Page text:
Yonah Gerondi

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Title page from Sefer Shaarei Teshuvah (1960 pocket edition) by Yonah Gerondi (d.1263), first published in 1505.

Yonah ben Abraham Gerondi (Hebrew: יונה גירונדי‎) (died 1263), also known as Rabbenu Yonah (רבנו יונה) and Yonah of Gerona, was a Catalan rabbi and moralist, cousin of Nahmanides. He is most famous for his ethical work The Gates of Repentance (Hebrew: שערי תשובה‎).

Biography[edit]

Yonah Gerondi came from Girona, in Catalonia. Gerondi was the most prominent pupil of Solomon of Montpellier, the leader of the opponents of Maimonides' philosophical works, and was one of the signers of the ban proclaimed in 1233 against the Moreh Nevukim and the Sefer ha-Madda. According to his pupil, Hillel of Verona, Gerondi was the instigator of the public burning of Maimonides' writings by order of the authorities at Paris in 1233, and the indignation which this aroused among all classes of Jews was mainly directed against him. Subsequently (not forty days afterward, as a tradition has it, but in 1242; see note 5 to H. Grätz, Geschichte, vol. vii.), when twenty-four wagon-loads of Talmuds were burned at the same place where the philosophical writings of Maimonides had been destroyed, Gerondi saw the folly and danger of appealing to Christian ecclesiastical authorities on questions of Jewish doctrine, and publicly admitted in the synagogue of Montpellier that he had been wrong in all his acts against the works and fame of Maimonides.

As an act of repentance he vowed to travel to Palestine and prostrate himself on Maimonides' grave and implore his pardon in the presence of ten men for seven consecutive days. He left France with that intention, but was detained, first in Barcelona and later in Toledo. He remained in Toledo, and became one of the great Talmudical teachers of his time. In all his lectures he made a point of quoting from Maimonides, always mentioning his name with great reverence. Gerondi's sudden death from a rare disease was considered by many as a penalty for not having carried out the plan of his journey to the grave of Maimonides. He died in Toledo, Spain, in November 1263. However, some believe this was only a myth created by the followers of the Rambam.[1]

Works[edit]

Gerondi left many works, of which only a few have been preserved. The Hiddushim to Alfasi on Berakot[disambiguation needed] which are ascribed to "Rabbenu Yonah" were in reality written in Gerondi's name by one, if not several, of his pupils. The Ḥiddushim originally covered the entire work of Alfasi, but only the portion mentioned has been preserved. Gerondi wrote novellæ on the Talmud, which are often mentioned in the responsa and decisions of his pupil Solomon Aderet and of other great rabbis, and some of which are incorporated in the Shiṭṭah Mekubbeẓet of R. Bezalel Ashkenazi. Azulai had in his possession Gerondi's novellæ on the tractates Baba Batra and Sanhedrin, in manuscript (Shem ha-Gedolim, p. 75, vilna, 1852). His novellæ on the first-named tractate have since been published under the name Aliyot de-Rabbenu Yonah while those on the last-named tractate form part of the collection of commentaries on the Talmud by ancient authors published by Abraham ben Eliezer ha-Levi under the title Sam Ḥayyim (Livorno, 1806; see Benjacob, Oẓar ha-Sefarim, p. 422). His commentary on Pirke Avot was first published by Simḥah Dolitzki of Byelostok (Berlin and Altona, 1848) and was translated into English for the first time by Rabbi David Sedley of TorahLab. The work Issur ve-Heter is wrongly attributed to Gerondi. A commentary by him on Proverbs, which is very highly praised (see Bahya ben Asher's preface to his commentary on the Pentateuch), exists in manuscript. Among other minor unpublished works known to be his are Megillat Sefarim, Hilkot Ḥanukkah and Hilkot Yom Kippur.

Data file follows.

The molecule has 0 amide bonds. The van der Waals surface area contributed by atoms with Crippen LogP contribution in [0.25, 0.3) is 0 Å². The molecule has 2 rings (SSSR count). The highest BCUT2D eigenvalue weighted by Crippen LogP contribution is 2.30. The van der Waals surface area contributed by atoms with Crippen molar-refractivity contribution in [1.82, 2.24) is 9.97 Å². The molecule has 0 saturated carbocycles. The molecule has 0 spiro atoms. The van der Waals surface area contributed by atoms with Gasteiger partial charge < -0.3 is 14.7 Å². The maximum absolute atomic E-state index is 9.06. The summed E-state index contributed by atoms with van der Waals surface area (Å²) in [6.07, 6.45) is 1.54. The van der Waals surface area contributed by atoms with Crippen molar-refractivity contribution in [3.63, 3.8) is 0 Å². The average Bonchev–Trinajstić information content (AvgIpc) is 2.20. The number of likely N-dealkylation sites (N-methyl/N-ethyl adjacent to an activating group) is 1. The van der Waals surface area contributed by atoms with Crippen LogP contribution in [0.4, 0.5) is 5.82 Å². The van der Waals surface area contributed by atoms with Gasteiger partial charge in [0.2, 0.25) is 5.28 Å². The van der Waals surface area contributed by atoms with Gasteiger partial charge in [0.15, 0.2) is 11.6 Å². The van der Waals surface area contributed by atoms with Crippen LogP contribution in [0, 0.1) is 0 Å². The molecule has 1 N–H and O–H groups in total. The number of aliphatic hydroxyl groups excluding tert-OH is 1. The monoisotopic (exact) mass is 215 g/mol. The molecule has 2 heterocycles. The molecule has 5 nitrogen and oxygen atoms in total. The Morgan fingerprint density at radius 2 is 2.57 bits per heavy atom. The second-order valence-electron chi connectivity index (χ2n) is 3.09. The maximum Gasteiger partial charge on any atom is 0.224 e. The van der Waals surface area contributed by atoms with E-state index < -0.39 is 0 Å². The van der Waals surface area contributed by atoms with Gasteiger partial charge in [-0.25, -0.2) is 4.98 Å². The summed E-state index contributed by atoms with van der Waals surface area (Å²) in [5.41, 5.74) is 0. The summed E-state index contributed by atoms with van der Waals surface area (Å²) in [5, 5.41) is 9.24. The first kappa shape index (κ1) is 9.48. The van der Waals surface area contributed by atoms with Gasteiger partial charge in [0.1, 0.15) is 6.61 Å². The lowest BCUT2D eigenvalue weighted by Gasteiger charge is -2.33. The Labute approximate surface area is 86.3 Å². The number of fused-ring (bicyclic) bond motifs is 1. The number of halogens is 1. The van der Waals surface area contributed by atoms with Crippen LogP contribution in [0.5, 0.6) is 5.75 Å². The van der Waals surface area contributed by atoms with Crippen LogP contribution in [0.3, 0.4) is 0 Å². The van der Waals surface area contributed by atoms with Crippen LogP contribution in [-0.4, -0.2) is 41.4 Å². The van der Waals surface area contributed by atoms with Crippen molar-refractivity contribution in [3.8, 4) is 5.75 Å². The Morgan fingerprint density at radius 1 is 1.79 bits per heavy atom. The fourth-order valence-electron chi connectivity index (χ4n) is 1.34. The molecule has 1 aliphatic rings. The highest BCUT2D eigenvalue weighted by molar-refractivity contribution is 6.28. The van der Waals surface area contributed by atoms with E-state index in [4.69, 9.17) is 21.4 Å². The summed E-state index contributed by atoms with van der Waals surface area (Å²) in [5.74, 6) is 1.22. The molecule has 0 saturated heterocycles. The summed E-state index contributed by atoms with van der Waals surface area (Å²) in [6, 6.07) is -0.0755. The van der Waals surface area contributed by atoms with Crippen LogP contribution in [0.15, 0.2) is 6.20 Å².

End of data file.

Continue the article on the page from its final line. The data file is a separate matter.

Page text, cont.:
But the fame of Gerondi chiefly rests on his moral and ascetic works, which, it is surmised, he wrote to atone for his earlier attacks on Maimonides and to emphasize his repentance. His Iggeret ha-Teshuvah (Letter on Repentance), Sha'arei Teshuvah (Gates of Repentance), and Sefer ha-Yir'ah belong to the standard Jewish ethical works of the Middle Ages and are still popular among Orthodox Jewish scholars. The Sefer ha-Yir'ah was published as early as 1490, as an appendix to Yeshu'ah ben Joseph's Halikot 'Olam.[2] The Sha'arei Teshuvah first appeared in Fano (1505) with the Sefer ha-Yirah, while the Iggeret ha-Teshuvah was first published in Cracow (1586). All have been reprinted many times, separately and together, as well as numerous extracts from them; and they have been translated into Judæo-German and English. A part of the Iggeret ha-Teshuvah (sermon 3) first appeared, under the name Dat ha-Nashim, in Solomon Alami's Iggeret Musar.[3] For an estimate of Gerondi's ethical works and his partial indebtedness to the Sefer Hasidim see Zur Geschichte der Jüdisch-Ethischen Literatur des Mittelalters.[4] He is also supposed to be mentioned, under the name of "R. Jonah," five times in the Tosafot.[5]

Jewish Encyclopedia bibliography[edit]

External links[edit]

Notes[edit]

  1. ^ [1],.
  2. ^ See Joseph Zedner, Cat. Hebr. Books Brit. Mus. p. 783.
  3. ^ See Benjacob, l.c. p. 123.
  4. ^ In Brüll's Jahrb. v.-vi. 83 et seq.
  5. ^ Shab. 39b; M. K. 19a, 23b; Ned. 82b, 84a; see Zunz, Z. G. p. 52, Berlin, 1845.